When Tammy Duckworth first met John McCain, it was in a hospital.
Then an Army pilot, she was recovering in Walter Reed Army Medical Center after her helicopter was shot down in the Iraq War, costing her both her legs. McCain was a senator visiting wounded warriors.
"Sir, you've been a hero of mine and I never thought I'd have something in common with you," Duckworth told the Arizona senator, a former Navy pilot who was also shot down -- during the Vietnam War.
McCain, she recalled this week, joked with her that it required no special skill to fly into a missile, and that the real skill would come in her recovery and what she did after it.
That encounter between the two was one of the memories the Illinois Democrat shared in recalling McCain as a colleague ahead of his memorial service held at the U.S. Capitol on Friday.
The two war veterans later became colleagues, with McCain's final 18 months in the Senate also being Duckworth's first.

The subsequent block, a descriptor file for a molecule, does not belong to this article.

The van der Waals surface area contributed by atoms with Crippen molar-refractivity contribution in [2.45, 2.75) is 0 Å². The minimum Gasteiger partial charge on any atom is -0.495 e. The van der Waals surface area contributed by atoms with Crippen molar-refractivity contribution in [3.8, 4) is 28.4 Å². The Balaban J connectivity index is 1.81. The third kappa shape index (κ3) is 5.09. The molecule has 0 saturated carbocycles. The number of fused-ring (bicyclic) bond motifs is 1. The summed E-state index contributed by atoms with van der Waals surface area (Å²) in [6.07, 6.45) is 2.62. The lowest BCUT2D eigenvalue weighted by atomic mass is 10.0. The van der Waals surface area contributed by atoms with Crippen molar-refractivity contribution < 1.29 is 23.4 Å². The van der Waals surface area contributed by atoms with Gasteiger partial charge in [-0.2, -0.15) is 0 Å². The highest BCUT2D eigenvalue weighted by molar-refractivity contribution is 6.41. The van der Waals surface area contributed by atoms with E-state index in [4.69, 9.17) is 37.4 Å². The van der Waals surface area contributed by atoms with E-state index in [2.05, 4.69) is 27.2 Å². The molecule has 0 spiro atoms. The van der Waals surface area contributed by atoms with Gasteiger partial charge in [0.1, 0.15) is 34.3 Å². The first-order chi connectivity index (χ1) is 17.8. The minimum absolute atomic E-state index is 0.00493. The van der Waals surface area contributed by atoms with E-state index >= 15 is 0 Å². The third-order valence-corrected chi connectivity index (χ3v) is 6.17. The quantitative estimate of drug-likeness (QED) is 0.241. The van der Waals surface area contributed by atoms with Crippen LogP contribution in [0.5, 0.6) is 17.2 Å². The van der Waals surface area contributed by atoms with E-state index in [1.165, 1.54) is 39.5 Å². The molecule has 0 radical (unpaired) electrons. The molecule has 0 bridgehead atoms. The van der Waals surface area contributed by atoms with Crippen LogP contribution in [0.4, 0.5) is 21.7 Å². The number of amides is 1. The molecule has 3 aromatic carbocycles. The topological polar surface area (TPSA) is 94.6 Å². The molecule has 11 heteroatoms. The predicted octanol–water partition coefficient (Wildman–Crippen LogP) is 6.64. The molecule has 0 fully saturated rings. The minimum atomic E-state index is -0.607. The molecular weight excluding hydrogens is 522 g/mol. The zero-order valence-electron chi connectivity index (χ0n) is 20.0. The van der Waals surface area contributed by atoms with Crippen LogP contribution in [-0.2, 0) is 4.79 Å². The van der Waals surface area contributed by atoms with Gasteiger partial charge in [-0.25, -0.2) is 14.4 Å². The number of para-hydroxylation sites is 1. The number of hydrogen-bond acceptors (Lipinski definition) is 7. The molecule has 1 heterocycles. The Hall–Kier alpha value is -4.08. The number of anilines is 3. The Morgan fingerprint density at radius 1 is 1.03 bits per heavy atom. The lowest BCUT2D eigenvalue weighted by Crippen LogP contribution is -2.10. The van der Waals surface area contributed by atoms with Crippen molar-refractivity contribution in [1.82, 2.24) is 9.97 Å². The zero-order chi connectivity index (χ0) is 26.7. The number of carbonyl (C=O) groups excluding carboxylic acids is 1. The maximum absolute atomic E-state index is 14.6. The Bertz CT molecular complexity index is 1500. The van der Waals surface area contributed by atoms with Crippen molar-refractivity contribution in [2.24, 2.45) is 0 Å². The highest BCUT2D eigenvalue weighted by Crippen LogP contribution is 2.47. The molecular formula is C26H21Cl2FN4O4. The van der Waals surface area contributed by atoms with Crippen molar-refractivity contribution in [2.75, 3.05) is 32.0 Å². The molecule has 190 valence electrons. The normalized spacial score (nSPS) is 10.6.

In addition to a "very dry, very subversive sense of humor" that was evident in their first exchange, Duckworth remembers McCain as "incredibly generous."
As the chairman of the Senate Armed Services Committee, McCain shepherded through the most recent omnibus Department of Defense legislation. Duckworth submitted a host of amendments during that process, even though she didn't serve on the committee.
McCain and his committee included many of the amendments, she said, and he co-sponsored several. Together, Duckworth said, the two of them ended up with the most amendments adopted in the final bill.
What mattered to McCain, she said, was that "it was about the mission and it was about service." In that bill's case, that meant working with anyone looking to improve the quality of life for veterans.
"It's increasingly rare in the climate we have in this country right now," she said of that willingness in the face of forces that try to divide Americans.
"What we lost is someone who from his 20s until his 80s served his country, placed his country before himself and his well-being," Duckworth said.
As people look for ways to memorialize the longtime Republican maverick, Duckworth said she hopes they think of ways "to help veterans or contribute to your community" as a fitting tribute that McCain would appreciate as a patriot.
"There are all sorts of things we can each do in a small way," she said.
This article is written by Chris Kaergard from Journal Star, Peoria, Ill. and was legally licensed via the Tribune Content Agency through the NewsCred publisher network. Please direct all licensing questions to firstname.lastname@example.org.